• http://www.contentmentacres.com Wendy Asbell

    Congratulations on #14. I am currently in my 9th pregnancy, expecting our 6th birth mid-July.

    I think there are a lot of different reasons people view large families negatively. Mostly, we just don’t take God at His Word that children ARE blessings.

    The examples of large families who give a negative example are the ones that tend to stick in people’s minds too.

    Interestingly, most of the people we meet are very positive about our “large” family. This is especially true with the older generations. They share stories of their large families, tell us how much fun they have and have encouraged us to have more.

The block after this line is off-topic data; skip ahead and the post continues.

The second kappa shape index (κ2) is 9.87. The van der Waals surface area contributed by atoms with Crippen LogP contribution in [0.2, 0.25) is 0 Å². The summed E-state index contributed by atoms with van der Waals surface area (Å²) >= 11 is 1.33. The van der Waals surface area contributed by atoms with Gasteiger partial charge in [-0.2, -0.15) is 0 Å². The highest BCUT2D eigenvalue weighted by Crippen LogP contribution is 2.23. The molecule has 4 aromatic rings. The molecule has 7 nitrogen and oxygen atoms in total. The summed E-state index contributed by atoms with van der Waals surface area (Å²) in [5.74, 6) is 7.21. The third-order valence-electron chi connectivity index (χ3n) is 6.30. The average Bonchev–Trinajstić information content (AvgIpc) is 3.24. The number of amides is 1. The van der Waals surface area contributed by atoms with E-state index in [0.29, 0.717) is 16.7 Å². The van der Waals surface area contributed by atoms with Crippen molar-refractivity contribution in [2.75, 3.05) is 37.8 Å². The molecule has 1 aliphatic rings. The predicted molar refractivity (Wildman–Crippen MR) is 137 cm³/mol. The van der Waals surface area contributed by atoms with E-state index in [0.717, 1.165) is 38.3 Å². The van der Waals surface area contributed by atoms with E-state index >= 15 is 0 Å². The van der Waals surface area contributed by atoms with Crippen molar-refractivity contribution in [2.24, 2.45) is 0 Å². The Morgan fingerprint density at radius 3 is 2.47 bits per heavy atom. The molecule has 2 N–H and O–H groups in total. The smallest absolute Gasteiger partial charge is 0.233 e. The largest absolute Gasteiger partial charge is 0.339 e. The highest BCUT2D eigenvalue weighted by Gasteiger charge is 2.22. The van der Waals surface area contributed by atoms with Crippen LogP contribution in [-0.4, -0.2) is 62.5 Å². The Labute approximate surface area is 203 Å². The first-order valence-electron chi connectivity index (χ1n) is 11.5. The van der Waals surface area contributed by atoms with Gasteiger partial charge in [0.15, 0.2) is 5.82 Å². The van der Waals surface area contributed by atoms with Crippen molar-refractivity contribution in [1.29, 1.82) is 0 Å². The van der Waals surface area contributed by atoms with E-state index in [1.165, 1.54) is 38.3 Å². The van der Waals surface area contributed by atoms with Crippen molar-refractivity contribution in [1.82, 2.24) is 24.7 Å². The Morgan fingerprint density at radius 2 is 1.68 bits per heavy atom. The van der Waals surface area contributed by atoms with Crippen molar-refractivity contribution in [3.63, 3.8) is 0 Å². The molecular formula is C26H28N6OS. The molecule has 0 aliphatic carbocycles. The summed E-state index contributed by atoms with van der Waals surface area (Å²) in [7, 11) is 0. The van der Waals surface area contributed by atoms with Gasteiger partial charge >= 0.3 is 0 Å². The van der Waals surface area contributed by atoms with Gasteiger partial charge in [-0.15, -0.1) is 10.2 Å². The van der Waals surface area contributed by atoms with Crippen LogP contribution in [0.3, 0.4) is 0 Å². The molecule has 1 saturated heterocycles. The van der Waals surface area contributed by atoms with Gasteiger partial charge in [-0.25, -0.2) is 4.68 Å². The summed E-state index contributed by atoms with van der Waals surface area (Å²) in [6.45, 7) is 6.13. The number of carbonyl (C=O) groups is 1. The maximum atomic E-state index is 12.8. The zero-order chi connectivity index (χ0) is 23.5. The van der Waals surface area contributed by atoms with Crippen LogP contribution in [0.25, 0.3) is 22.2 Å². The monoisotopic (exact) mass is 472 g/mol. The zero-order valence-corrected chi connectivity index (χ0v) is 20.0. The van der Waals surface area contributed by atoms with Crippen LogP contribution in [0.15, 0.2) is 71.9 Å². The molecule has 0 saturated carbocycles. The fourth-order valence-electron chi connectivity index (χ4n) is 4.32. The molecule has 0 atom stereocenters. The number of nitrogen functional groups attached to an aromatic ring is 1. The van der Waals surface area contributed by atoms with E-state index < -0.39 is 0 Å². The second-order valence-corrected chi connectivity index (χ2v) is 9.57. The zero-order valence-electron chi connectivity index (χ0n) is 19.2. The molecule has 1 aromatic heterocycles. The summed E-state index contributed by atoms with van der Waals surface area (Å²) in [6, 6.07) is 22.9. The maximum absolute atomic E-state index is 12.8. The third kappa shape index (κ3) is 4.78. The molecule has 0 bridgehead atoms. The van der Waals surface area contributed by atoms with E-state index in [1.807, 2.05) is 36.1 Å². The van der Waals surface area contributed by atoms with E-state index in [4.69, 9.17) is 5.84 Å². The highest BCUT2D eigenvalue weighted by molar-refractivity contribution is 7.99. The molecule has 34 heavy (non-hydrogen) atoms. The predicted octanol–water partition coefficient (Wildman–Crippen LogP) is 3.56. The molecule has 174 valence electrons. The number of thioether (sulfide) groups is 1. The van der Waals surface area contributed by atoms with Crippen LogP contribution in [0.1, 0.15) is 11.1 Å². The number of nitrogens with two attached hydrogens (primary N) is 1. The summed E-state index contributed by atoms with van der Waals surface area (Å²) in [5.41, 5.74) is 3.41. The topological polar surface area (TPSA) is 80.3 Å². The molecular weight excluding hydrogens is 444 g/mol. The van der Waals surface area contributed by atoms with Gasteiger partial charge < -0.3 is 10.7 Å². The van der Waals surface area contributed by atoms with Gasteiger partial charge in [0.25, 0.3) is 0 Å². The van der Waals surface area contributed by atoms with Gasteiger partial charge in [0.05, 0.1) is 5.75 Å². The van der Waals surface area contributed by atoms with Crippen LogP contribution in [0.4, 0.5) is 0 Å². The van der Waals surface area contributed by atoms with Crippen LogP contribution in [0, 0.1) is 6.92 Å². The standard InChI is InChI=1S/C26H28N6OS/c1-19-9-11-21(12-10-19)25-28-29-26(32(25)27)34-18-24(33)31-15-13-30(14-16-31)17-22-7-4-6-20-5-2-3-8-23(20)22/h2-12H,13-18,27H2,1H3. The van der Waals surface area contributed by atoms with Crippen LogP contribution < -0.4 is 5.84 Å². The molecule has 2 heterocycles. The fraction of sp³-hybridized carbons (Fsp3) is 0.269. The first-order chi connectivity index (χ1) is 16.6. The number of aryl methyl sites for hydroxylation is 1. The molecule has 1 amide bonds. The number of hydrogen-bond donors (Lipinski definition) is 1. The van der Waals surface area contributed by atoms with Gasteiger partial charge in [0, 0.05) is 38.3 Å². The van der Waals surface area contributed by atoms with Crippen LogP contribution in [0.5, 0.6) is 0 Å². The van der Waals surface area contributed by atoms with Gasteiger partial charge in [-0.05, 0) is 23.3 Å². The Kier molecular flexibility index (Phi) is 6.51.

The younger generations tend to make the very negative comments. People fear what they don’t know.

  • Annie

    I feel truly blessed to see that large families actually exist, and are not extinct, like the general population wants to inform us. Although we are only on our 3rd baby (who is currently 5 mos), I have already received the generic “you have your hands full” comment about 15 times. Although both my parents and in-laws were from large families, neither seem to embrace the idea that children ARE a blessing. I am sorry that worldview has been so wharped all around us, but I suppose this is the Lord’s plan to get us closer to him, and to learn to trust in his mighty purpose for those of us who share a common biblical view of parenthood. May He be glorified through all families, whether little or large, and by God’s grace I pray that more non-believers would come to know Christ through the few Christian families who DO portray a “good” example.